Superficial Thrombophlebitis


Superficial Venous Thrombophlebitis SVT

Superficial thrombophlebitis refers to inflammation of a vein just below the skin. It generally occurs in varicose veins of the leg, but it can occur in any vein as a result of injury. It is a common condition which usually resolves within 2-6 weeks. A deep vein thrombosis (DVT), a much more serious condition, can develop if the blood clot extends further up the vein to through veins called perforators to where the deep veins join to the superficial veins.


Superficial thrombophlebitis occurs spontaneously in the lower extremities of the body. It can be caused due to injury to the vein, prolonged immobility or during intravenous medication administration. It is more commonly seen in the obese, women taking hormone treatments, pregnant women and also in older people.


The commonly seen symptoms of superficial thrombophlebitis are change in the colour of the overlying skin (red or purple), pain and tenderness, tissue warmness, and hardening of the vein.


Your doctor will inspect and palpate the affected area. Some imaging tests such as Doppler ultrasound, venography and duplex ultrasound may be ordered and blood tests may be done if there is a family history of clotting to rule out inherited disorders. If your doctor suspects any infection, then blood culture tests may also be done.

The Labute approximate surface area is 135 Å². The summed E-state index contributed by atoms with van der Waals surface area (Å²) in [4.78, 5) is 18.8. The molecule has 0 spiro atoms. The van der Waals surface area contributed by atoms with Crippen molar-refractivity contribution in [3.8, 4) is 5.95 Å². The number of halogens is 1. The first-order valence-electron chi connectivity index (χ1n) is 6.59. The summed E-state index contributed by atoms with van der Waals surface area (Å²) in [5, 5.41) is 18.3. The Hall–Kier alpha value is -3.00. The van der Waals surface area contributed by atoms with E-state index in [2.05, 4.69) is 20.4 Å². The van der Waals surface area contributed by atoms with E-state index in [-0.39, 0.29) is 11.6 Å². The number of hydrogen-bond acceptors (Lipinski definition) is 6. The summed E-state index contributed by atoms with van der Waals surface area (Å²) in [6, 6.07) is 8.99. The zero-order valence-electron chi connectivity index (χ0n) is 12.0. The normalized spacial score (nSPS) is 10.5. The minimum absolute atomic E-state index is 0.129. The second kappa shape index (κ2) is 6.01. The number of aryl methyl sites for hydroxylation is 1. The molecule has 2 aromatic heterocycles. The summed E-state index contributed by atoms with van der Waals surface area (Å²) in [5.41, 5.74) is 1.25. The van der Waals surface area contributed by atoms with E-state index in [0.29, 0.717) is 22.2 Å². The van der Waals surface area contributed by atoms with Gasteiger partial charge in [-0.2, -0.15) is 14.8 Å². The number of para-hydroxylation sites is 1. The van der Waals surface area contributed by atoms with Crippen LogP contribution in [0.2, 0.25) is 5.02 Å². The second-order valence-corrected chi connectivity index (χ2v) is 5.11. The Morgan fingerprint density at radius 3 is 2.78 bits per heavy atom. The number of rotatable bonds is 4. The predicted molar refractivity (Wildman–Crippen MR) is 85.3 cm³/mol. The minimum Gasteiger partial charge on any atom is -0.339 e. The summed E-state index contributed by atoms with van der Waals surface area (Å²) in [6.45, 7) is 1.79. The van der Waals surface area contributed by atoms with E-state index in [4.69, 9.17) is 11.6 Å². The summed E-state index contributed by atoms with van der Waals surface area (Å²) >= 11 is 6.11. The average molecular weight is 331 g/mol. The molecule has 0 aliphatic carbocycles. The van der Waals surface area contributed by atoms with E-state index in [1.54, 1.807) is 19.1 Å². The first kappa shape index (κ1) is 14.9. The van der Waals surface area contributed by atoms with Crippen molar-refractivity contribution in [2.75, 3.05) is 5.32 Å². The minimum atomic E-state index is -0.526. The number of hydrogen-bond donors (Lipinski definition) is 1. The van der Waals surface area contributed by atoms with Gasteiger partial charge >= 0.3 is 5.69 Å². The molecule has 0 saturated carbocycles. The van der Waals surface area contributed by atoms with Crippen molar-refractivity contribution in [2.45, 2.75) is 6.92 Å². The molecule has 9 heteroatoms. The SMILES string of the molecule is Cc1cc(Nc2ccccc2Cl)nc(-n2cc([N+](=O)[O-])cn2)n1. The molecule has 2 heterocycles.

The treatment of superficial thrombophlebitis mainly aims to reduce inflammation and pain and also prevent complications (deep vein thrombosis). You may be advised the following treatment options depending on the severity of your condition.

  • You may be asked to keep yourself active with regular activities if you don’t suffer from severe pain.
  • Keeping the leg in an elevated position to reduce the swelling and discomfort.
  • Covering the affected area with a warm flannel cloth and wearing compression stockings may ease the pain and discomfort and also reduce the swelling.
  • Anti-inflammatory ointments and gels may also be effective in alleviating the pain.
  • NSAIDs may be prescribed by your doctor for pain and inflammation.
  • Anti-coagulants to promote thinning of blood are recommended in cases of DVT.
  • At Vein Remedies or other proficient surgeries, a simple excision of the clots that form in the vein may bring almost instant relief.


Some precautions can be taken to avoid any complications (deep vein thrombosis) that might be caused due to superficial thrombophlebitis.

  • Walking and staying active can reduce the risk to a large extent.
  • Continuing mobility after trauma can prevent superficial thrombophlebitis.
  • If you notice any signs of inflammation after having an intravenous catheter inserted, make sure to report it to your nursing staff for immediate removal.